The alpha helix shape is formed when every fourth amino acid hydrogen bonds. This generates a sort of coiled, curl-like structure.
The beta-pleated sheet is formed when amino acids laying parallel to each other hydrogen bond. This generates a flat, sturdy, and sheet-like structure.
Some proteins can have regions with differing secondary structures; some proteins have neither.
Interactions between side-chains help to fold, bend, and mold the structure, adding additional unique 3D shape.
Polar side chains will be attracted to the semi-charged regions of each other and subsequently form hydrogen bonds.
Hydrophobic side chains, which will be repelled by the aqueous solution, will try to orient themselves away from the water. In so doing, they fold inside and congregate together. From there, van der Waals interactions between the side chains reinforce the alignment.
Oppositely charged ions between side chains are also attracted to each other, so they will form ionic bonds.
If two sulfhydryl groups (from the side chain of the amino acid cysteine) come in close proximity, the sulfurs in each group will covalently bond, riveting parts of the protein together
If a protein is made up of more than one subunit (meaning that multiple amino acid chains were originally synthesized), then the quaternary structure serves as the period in which the two subunits aggregate together
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If the pH, salt concentration, temperature, or other aspects of the protein’s environment are altered, the weak hydrogen bonds and interactions within a protein may be destroyed. The protein will lose its shape: Denaturation.
Denature agents may also include non-polar solvents or any chemical that may disrupt the hydrogen bonds, ionic bonds, and disulfide bridges that establish a protein’s shape. When a protein has denatured, it can sometimes return to its original shape if the original conditions are reinforced.
When a protein is denatured, it can no longer function like it is supposed to → Structure/Shape = Function
Nucleic acids are molecules that handle gene expression, which is the process of converting genetic instructions into functional products.
Structure of Nucleotides:
Nucleotides are the building blocks of nucleic acids.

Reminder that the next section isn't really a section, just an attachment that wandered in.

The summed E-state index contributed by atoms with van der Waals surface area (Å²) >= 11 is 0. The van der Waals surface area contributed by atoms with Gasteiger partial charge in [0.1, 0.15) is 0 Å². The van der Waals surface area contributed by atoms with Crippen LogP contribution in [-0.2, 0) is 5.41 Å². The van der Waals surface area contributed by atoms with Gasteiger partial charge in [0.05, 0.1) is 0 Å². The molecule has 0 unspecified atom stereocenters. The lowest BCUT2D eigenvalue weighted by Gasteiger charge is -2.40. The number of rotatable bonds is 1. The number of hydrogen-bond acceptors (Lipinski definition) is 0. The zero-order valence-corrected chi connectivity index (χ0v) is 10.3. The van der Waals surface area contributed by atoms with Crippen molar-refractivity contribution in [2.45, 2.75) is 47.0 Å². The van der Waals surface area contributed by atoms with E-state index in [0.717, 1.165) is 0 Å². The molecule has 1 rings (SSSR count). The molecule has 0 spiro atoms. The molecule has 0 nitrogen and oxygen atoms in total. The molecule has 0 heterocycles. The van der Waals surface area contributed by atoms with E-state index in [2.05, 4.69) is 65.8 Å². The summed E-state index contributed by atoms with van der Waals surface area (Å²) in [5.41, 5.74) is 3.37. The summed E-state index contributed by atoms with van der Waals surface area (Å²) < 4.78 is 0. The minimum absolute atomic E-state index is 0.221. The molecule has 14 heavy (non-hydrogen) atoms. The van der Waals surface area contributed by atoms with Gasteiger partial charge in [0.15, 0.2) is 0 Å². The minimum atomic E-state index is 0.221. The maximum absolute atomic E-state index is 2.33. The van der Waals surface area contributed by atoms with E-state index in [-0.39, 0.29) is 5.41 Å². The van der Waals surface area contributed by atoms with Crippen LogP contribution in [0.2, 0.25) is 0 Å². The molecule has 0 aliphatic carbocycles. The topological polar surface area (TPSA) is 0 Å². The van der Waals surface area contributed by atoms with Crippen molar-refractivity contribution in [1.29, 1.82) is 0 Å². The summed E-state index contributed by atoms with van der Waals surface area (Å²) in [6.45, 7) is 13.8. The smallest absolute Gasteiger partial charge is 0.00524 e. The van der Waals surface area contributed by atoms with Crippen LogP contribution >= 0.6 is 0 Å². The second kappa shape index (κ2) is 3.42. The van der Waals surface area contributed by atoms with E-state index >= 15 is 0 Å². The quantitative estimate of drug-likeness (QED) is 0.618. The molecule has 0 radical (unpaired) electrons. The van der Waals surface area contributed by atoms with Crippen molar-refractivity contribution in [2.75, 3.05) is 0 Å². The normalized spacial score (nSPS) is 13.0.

Structure of RNA nucleotides:
Ribose (deoxyribose with one more oxygen) + Nitrogenous Base + One Phosphate Group
Nitrogenous Bases = Adenine and Uracil, Guanine and Cytosine
Structure of DNA nucleotides:
Deoxyribose (ribose with one less oxygen) + Nitrogenous Base + One Phosphate Group
Nitrogenous Bases = Adenine and Thymine, Guanine and Cytosine
Pyrimidines vs. Purines:
Pyrimidines are nitrogenous bases comprised of one six-membered ring of carbon and nitrogen atoms: Cytosine, Thymine,
Purines are nitrogenous bases comprised of a six-membered ring of carbon fused to a five-membered ring: Adenine and Guanine
Structure of Polynucleotides:
Polynucleotides are two or more nucleotides bonded together by a phosphodiester linkage.
A phosphodiester linkage is a dehydration synthesis reaction in which hydroxyl is removed from a phosphate group of one nucleotide and a hydrogen group is removed from the sugar of another nucleotide → The result is a covalent bond between the two nucleotides.
These bonds help to form the sugar-phosphate backbone, which does not include nitrogenous bases. The sugar-phosphate backbone is denoted in direction by its 5’ end (where a 5th carbon is a terminal) to its 3’ end (where a 3rd carbon is a terminal).
Polynucleotides form a sequence of nitrogenous bases, which code for a different sequence of amino acids and ultimately a different protein
Function of DNA and RNA:
In simple terms, DNA in the nucleus directs the creation of mRNA, which replicates a portion of the DNA strand. This mRNA travels out of the nucleus and into the cytoplasm. Here, it interacts with ribosomes, which translate the mRNA into amino acids by signaling for specific tRNA. Once the amino acid chain is complete, a protein can begin to form.
Structure of DNA polynucleotides:
DNA molecules have two polynucleotides or strands that wind around an imaginary axis, forming a double helix.
These strands run antiparallel, meaning that their 5’ and 3’ ends are opposite each other. While the sugar-phosphate backbone is on the outside, the nitrogenous bases pair and hydrogen bond on the inside.
These DNA strands that match pairs are considered complementary. Base Pairs = Adenine and Thymine, Guanine and Cytosine.
Structure of RNA polynucleotides:
RNA molecules generally exist as single strands, but complementary base pairing can occur. Regions of the same RNA strand or different RNA strands can form hydrogen bonds (due to complementary pairing), which gives the molecule a unique 3D shape.
This is important because RNA works as a sort of utility molecule that must fulfill versatile objectives in gene expression. Base Pairs = Adenine and Uracil, Guanine and Cytosine